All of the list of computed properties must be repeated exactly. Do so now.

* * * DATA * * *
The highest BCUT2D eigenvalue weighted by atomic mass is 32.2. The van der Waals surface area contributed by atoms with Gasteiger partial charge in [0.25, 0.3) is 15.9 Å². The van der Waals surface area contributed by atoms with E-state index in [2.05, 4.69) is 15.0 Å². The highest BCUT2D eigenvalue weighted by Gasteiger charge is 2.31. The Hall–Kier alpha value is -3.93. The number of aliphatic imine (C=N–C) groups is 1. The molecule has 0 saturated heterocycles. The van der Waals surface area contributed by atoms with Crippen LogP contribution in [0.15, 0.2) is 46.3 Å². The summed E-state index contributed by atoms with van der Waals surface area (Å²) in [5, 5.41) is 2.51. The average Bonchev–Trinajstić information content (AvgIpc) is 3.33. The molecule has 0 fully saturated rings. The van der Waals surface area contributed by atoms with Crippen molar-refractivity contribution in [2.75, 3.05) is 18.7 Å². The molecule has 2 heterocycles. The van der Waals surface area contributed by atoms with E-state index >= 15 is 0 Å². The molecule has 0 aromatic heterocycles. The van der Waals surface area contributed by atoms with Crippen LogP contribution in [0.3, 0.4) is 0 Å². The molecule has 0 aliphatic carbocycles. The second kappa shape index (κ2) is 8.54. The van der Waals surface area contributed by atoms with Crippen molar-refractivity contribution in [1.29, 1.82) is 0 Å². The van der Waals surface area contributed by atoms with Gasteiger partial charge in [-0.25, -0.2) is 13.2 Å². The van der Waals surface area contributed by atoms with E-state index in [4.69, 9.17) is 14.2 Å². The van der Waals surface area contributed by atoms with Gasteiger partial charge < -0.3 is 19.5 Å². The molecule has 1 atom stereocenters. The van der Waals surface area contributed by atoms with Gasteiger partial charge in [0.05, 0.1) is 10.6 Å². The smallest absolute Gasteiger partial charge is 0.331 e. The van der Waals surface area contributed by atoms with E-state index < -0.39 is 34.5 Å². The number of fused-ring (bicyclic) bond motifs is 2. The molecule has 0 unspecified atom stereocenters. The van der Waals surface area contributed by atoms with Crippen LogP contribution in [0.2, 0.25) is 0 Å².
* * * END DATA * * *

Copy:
The highest BCUT2D eigenvalue weighted by atomic mass is 32.2. The van der Waals surface area contributed by atoms with Gasteiger partial charge in [0.25, 0.3) is 15.9 Å². The van der Waals surface area contributed by atoms with E-state index in [2.05, 4.69) is 15.0 Å². The highest BCUT2D eigenvalue weighted by Gasteiger charge is 2.31. The Hall–Kier alpha value is -3.93. The number of aliphatic imine (C=N–C) groups is 1. The molecule has 0 saturated heterocycles. The van der Waals surface area contributed by atoms with Crippen LogP contribution in [0.15, 0.2) is 46.3 Å². The summed E-state index contributed by atoms with van der Waals surface area (Å²) in [5, 5.41) is 2.51. The average Bonchev–Trinajstić information content (AvgIpc) is 3.33. The molecule has 0 fully saturated rings. The van der Waals surface area contributed by atoms with Crippen molar-refractivity contribution in [2.75, 3.05) is 18.7 Å². The molecule has 2 heterocycles. The van der Waals surface area contributed by atoms with E-state index >= 15 is 0 Å². The molecule has 0 aromatic heterocycles. The van der Waals surface area contributed by atoms with Crippen LogP contribution in [0.3, 0.4) is 0 Å². The molecule has 0 aliphatic carbocycles. The second kappa shape index (κ2) is 8.54. The van der Waals surface area contributed by atoms with Crippen molar-refractivity contribution in [1.29, 1.82) is 0 Å². The van der Waals surface area contributed by atoms with Gasteiger partial charge in [-0.25, -0.2) is 13.2 Å². The van der Waals surface area contributed by atoms with E-state index in [4.69, 9.17) is 14.2 Å². The van der Waals surface area contributed by atoms with Gasteiger partial charge < -0.3 is 19.5 Å². The molecule has 1 atom stereocenters. The van der Waals surface area contributed by atoms with Gasteiger partial charge in [0.05, 0.1) is 10.6 Å². The smallest absolute Gasteiger partial charge is 0.331 e. The van der Waals surface area contributed by atoms with E-state index < -0.39 is 34.5 Å². The number of fused-ring (bicyclic) bond motifs is 2. The molecule has 0 unspecified atom stereocenters. The van der Waals surface area contributed by atoms with Crippen LogP contribution in [0.2, 0.25) is 0 Å².